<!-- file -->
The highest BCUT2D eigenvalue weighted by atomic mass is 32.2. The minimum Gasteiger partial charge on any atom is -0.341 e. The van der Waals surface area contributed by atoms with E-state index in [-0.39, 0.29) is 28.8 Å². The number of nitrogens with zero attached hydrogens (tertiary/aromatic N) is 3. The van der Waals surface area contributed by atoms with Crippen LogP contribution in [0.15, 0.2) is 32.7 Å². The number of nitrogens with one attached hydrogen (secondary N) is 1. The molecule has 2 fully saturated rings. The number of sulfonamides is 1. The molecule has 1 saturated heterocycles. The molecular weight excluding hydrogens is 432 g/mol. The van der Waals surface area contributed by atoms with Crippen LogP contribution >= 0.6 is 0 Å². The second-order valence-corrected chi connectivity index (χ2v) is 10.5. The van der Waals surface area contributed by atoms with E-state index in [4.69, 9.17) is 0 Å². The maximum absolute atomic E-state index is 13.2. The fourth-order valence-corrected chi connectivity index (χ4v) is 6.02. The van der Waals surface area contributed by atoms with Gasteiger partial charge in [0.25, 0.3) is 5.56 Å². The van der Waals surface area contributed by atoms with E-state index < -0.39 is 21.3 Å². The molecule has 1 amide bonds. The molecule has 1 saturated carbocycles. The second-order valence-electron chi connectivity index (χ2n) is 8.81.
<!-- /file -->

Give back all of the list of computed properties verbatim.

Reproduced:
The highest BCUT2D eigenvalue weighted by atomic mass is 32.2. The minimum Gasteiger partial charge on any atom is -0.341 e. The van der Waals surface area contributed by atoms with E-state index in [-0.39, 0.29) is 28.8 Å². The number of nitrogens with zero attached hydrogens (tertiary/aromatic N) is 3. The van der Waals surface area contributed by atoms with Crippen LogP contribution in [0.15, 0.2) is 32.7 Å². The number of nitrogens with one attached hydrogen (secondary N) is 1. The molecule has 2 fully saturated rings. The number of sulfonamides is 1. The molecule has 1 saturated heterocycles. The molecular weight excluding hydrogens is 432 g/mol. The van der Waals surface area contributed by atoms with Crippen LogP contribution >= 0.6 is 0 Å². The second-order valence-corrected chi connectivity index (χ2v) is 10.5. The van der Waals surface area contributed by atoms with E-state index in [4.69, 9.17) is 0 Å². The maximum absolute atomic E-state index is 13.2. The fourth-order valence-corrected chi connectivity index (χ4v) is 6.02. The van der Waals surface area contributed by atoms with Gasteiger partial charge in [0.25, 0.3) is 5.56 Å². The van der Waals surface area contributed by atoms with E-state index < -0.39 is 21.3 Å². The molecule has 1 amide bonds. The molecule has 1 saturated carbocycles. The second-order valence-electron chi connectivity index (χ2n) is 8.81.